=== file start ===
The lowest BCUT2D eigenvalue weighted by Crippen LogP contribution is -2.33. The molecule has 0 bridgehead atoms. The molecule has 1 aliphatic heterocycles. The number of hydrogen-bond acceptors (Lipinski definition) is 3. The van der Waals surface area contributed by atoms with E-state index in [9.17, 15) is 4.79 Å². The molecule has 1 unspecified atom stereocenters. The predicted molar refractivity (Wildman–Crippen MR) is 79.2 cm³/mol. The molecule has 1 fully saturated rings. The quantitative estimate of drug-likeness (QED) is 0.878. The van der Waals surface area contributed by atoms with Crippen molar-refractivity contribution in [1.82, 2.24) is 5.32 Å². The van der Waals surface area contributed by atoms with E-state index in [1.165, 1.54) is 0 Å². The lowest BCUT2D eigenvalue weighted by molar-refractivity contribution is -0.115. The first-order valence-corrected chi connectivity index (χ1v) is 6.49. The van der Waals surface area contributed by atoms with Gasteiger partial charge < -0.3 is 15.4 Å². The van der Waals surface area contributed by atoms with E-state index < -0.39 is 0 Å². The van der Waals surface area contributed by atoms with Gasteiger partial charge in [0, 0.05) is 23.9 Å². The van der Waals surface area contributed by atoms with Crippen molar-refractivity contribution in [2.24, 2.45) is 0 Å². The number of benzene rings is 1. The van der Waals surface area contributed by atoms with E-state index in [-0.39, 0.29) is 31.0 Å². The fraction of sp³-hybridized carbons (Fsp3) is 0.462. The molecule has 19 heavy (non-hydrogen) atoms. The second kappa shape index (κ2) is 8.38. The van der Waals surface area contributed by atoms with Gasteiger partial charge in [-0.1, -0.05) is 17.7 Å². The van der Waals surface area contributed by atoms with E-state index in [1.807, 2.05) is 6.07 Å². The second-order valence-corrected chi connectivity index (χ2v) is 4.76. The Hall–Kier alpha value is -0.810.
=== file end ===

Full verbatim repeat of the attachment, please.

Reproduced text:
The lowest BCUT2D eigenvalue weighted by Crippen LogP contribution is -2.33. The molecule has 0 bridgehead atoms. The molecule has 1 aliphatic heterocycles. The number of hydrogen-bond acceptors (Lipinski definition) is 3. The van der Waals surface area contributed by atoms with E-state index in [9.17, 15) is 4.79 Å². The molecule has 1 unspecified atom stereocenters. The predicted molar refractivity (Wildman–Crippen MR) is 79.2 cm³/mol. The molecule has 1 fully saturated rings. The quantitative estimate of drug-likeness (QED) is 0.878. The van der Waals surface area contributed by atoms with Crippen molar-refractivity contribution in [1.82, 2.24) is 5.32 Å². The van der Waals surface area contributed by atoms with E-state index in [1.165, 1.54) is 0 Å². The lowest BCUT2D eigenvalue weighted by molar-refractivity contribution is -0.115. The first-order valence-corrected chi connectivity index (χ1v) is 6.49. The van der Waals surface area contributed by atoms with Gasteiger partial charge < -0.3 is 15.4 Å². The van der Waals surface area contributed by atoms with E-state index < -0.39 is 0 Å². The van der Waals surface area contributed by atoms with Gasteiger partial charge in [0, 0.05) is 23.9 Å². The van der Waals surface area contributed by atoms with Crippen molar-refractivity contribution in [2.24, 2.45) is 0 Å². The number of benzene rings is 1. The van der Waals surface area contributed by atoms with E-state index in [-0.39, 0.29) is 31.0 Å². The fraction of sp³-hybridized carbons (Fsp3) is 0.462. The molecule has 19 heavy (non-hydrogen) atoms. The second kappa shape index (κ2) is 8.38. The van der Waals surface area contributed by atoms with Gasteiger partial charge in [-0.1, -0.05) is 17.7 Å². The van der Waals surface area contributed by atoms with E-state index in [1.807, 2.05) is 6.07 Å². The second-order valence-corrected chi connectivity index (χ2v) is 4.76. The Hall–Kier alpha value is -0.810.